Texas Lieutenant Governor Defends Plan to Eliminate Super-Majority Rule
Texas Lieutenant Governor Dan Patrick is defending a plan to change Senate rules to allow a bill to pass with a mere majority vote, rather than three-fifths of the votes.
Although the Texas Constitution says that the Legislature can pass a law with a simple majority vote in each chamber, the Senate’s own internal rules require 19 of 31 votes. Before 2015 the bar was even higher at two-thirds (21 votes).
The Senate can change these rules at the outset of a legislative session, and that is what the lieutenant governor has proposed to do in 2021.
This change would ensure that a Republican majority could still pass laws in the Senate in 2021 even if Democrats pick up one or more seats at the polls in November, narrowing the current Republican majority of 19 seats.
As lieutenant governor, Patrick presides over the Senate and plays a major role in setting the agenda and enforcing the chamber’s rules. If his idea garners the support of other Republican lawmakers, then the new rule is likely to take effect in the Senate chamber in January 2021, when the next legislative session begins.
But Patrick’s plan prompted backlash from five former Republican state senators, who said the rule change would make the Senate more partisan and less “collegial.”
In an op-ed in the Houston Chronicle, former Senators Cyndi Krier (San Antonio), Bill Ratliff (Mount Pleasant), David Sibley (Waco), Steve Ogden (Bryan), Bob Deuell (Greenville) and Craig Estes (Wichita Falls) said the Senate rule helped to “cool down some of the fevered legislation filed in the Senate or passed by a simple majority of the Texas House of Representatives.”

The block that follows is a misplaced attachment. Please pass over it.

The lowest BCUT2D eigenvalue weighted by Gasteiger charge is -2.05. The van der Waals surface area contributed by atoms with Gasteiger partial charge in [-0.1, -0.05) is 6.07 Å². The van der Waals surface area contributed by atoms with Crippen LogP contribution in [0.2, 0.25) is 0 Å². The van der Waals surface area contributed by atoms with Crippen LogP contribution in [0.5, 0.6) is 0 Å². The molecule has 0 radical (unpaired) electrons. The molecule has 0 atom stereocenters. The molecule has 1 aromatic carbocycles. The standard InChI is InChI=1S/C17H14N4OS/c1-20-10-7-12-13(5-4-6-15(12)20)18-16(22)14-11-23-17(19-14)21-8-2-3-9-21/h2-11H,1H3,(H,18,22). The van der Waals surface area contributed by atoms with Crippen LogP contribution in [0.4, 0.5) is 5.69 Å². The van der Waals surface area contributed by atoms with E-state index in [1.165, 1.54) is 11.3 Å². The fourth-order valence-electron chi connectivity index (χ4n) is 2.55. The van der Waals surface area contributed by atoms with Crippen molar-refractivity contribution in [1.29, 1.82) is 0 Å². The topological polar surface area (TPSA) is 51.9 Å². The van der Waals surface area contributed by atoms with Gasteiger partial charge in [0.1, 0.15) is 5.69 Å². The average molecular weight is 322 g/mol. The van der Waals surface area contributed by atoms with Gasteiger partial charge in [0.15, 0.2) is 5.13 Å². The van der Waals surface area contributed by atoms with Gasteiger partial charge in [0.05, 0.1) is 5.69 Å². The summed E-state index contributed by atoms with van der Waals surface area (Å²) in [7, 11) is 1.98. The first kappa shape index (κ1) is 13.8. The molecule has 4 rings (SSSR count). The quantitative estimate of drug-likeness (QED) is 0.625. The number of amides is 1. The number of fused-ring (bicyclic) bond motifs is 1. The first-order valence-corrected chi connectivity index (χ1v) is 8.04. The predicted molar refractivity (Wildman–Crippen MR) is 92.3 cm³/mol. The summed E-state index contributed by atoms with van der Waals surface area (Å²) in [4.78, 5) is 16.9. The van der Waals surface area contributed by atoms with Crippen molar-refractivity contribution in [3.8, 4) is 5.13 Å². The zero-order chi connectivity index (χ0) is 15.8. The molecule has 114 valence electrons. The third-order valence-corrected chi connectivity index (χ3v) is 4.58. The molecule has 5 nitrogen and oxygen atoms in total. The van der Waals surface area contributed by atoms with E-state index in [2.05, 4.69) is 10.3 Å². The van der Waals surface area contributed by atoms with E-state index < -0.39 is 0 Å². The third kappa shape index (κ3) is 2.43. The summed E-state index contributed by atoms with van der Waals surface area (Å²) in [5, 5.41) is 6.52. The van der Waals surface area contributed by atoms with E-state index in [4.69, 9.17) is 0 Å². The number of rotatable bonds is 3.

The super-majority rule, they argued, “encourages, even forces, senators to work with colleagues across the political aisle. In our experience, working in a bipartisan manner led to better legislation and made the Texas Senate a more collegial body.”
Patrick responded in a letter to the Houston Chronicle on Feb. 15: “Before 2015, Democrats had used the 21-vote requirement to block any bill they didn’t like. Founding father James Madison once said a two-thirds vote in Congress would lead to the tyranny of the minority…”
He went on to argue that the supermajority rule had led to unnecessary special sessions of the Legislature during Governor Rick Perry’s time in office, because the rules are different during special sessions. “These former senators seem to have forgotten how many special sessions we had during Perry’s tenure,” Patrick said.
Patrick continued, “The senators vote on the rules at the beginning of each legislative session and ultimately, they will decide if we adopt majority rule — a bedrock principle of democracy — in the Texas Senate. My position is clear: I do not believe an arbitrary parliamentary rule should ever stop us from moving an agenda forward that has the support of the conservative majority in Texas.”
Originally published at https://www.honestaustin.com on February 18, 2020.